Jul 2017 ‘Flying a Taildragger’ by Gayla Maas
Our Guest Blogger,Â Gayla Maas, took her first flying lessons in a Cessna 120 with Edna Gardner Whyte, as a teenager. Gayla owned a Cessna 140A while still a student pilot, (insurance was easier to get back then, especially if not getting hull, only liability), and had loads of fun with it while building hours and gaining ratings. She flew with Edna thru PPL and also through Commercial and Instrument, using Edna’s Mooney for the complex and instrument requirements, as well as the check ride. She also used Edna’s Mooney for her CFI checkride, and instructed for Edna for a while. Gayla holds an ATP, a DC-3 Type rating, a B-737 Type rating, and is also rated for Single Engine Sea.
Flying a Taildragger
by Gayla Maas
What’s all this talk about flying Taildraggers? And why do those that fly them, feel so passionately about them? Hopefully, I can shed a little light on the subject and inspire you to join the ranks of us.
First, it doesn’t matter if the airplane you fly has a tailwheel or a nose gear, once you are in the air, because once in the air, they all fly alike. But on the ground, taildraggers are almost a different machine. I often compare it to a car with a manual transmission. (Although those seem to be getting more rare, so one day, I may have to find a new analogy!) Once you are on the open road with a manual transmission, it drives the same as an automatic. It’s the around town that makes the difference. You will often hear it said that flying a taildragger makes you a better pilot. No matter how many nose gear pilots tell you differently, it really is true!
If you have never taken your first lesson, but dream of flying, GOOD FOR YOU!! If you can get your first lessons in a taildragger, you start out ahead of the game. Honestly, it takes no longer to go from zero hours to solo in a taildragger than it does to go from zero hours to solo in a nose wheel airplane. It is no harder to learn in, AT ALL, if you begin in one. However, if you have your first hours, or have soloed, or even have a Private Pilot’s License (or even more advanced), do not give up hope. You can learn this skill, but it might seem a bit daunting when you first begin your transition. Don’t give up! Many before you have faced the task and been victorious. Just be patient and keep trying and you too will add the skill to a lifetime of fun flying endeavors.
Now to the question of â€œWhy do I want to fly a taildragger?â€ Trust me, reasons number 1-3 are: They are FUN! They also open the door to many things that you can do later, that might not even be in your current plans. Look at many planes used in fun, work and sport today. Yep, they are taildraggers! Bush planes, Agriculture airplanes and aerobatic airplanes are taildraggers! Oh, you may have no plans for any of that today, but as you look for more fun ways to utilize your love of flying, if you are a tailwheel pilot, you are already in a position to move in and enjoy the fun, when you decide to go beyond the basics. Many travel and land on some airfields, (or just a flat piece of land) with tailwheel airplanes that would make a nose gear pilot cringe, because they cannot go there as safely, if at all. It can be a lot of fun, being off of the beaten path, and camping with your airplane, or just meeting up with friends away from the normal flying routine, for a few hours.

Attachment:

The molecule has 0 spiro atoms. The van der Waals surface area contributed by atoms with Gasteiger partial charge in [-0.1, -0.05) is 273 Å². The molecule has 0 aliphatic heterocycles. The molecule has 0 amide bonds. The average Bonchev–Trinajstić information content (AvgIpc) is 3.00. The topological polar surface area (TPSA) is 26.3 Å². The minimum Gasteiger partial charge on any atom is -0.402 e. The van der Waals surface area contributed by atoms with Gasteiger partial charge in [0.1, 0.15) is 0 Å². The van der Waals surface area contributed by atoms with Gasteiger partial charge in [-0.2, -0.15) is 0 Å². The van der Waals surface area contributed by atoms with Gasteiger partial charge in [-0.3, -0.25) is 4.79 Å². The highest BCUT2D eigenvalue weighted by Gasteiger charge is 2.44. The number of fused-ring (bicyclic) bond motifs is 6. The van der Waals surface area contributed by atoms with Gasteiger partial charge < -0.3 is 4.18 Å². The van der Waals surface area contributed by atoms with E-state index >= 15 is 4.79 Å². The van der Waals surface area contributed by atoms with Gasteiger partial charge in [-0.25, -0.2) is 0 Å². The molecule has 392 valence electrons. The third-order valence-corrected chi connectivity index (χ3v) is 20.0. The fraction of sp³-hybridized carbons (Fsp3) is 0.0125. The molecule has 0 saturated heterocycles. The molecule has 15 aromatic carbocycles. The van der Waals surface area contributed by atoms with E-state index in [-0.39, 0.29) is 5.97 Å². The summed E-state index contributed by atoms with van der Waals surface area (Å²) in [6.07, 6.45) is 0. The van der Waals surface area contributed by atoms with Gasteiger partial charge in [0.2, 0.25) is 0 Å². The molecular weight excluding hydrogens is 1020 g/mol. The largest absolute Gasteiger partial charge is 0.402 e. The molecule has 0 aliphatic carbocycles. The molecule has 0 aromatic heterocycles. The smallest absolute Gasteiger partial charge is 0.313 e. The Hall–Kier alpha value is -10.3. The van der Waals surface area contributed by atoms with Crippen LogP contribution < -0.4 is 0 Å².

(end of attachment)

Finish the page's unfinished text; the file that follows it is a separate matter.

However, let’s say that you really have no desire to do more than fly whenever you can, and any small General Aviation airplane will serve all of your purposes. The taildragger will develop your skills on the ground. Oh sure, you can drive your nose gear airplane, and get from one end of the airport to another, but, as a pilot, don’t you want to have the best skills that you can possess? As pilots, we are not, nor should we ever be content with just â€œgood enoughâ€. That â€œgood enoughâ€ attitude leads to complacency, and that is when accidents happen, in an aircraft, or any other venue. A taildragger will make you more aware of winds, and, even after moving to a nose gear airplane, that cognizance will remain, and make you better in the other aircraft, as well.
You have options in a tailwheel airplane. Will your takeoff have the tail coming up as soon as you have full throttle to decrease drag to get airborne sooner, or is there a reason to keep the tailwheel on the ground longer? Same with landings, you have options. Are you going to 3 point the landing, or is a wheel landing your best choice in a given condition? You don’t get those options in a nose wheel airplane, so you don’t get to practice as many fun things, nor can you be as adaptable in a given situation.
And, if safety and fun are not enough reason for you to want to fly a taildragger, then maybe another one of my favorite reasons will convince you. Flying is the greatest fraternity in the world. We are an elite group, yet close knit and down to earth. Taildragger pilots not only belong to the fraternity of pilots, but they have gone a step beyond that. If you fly a taildragger, anywhere you go, you have a group of friends known as other taildragger pilots, even if you’ve never met them before welcoming you to the fold. There is almost a sacred bond between these pilots that words cannot describe, but trust me, once you join the ranks, you will understand. Oh, and in case I forgot to mention it before, THEY ARE FUN!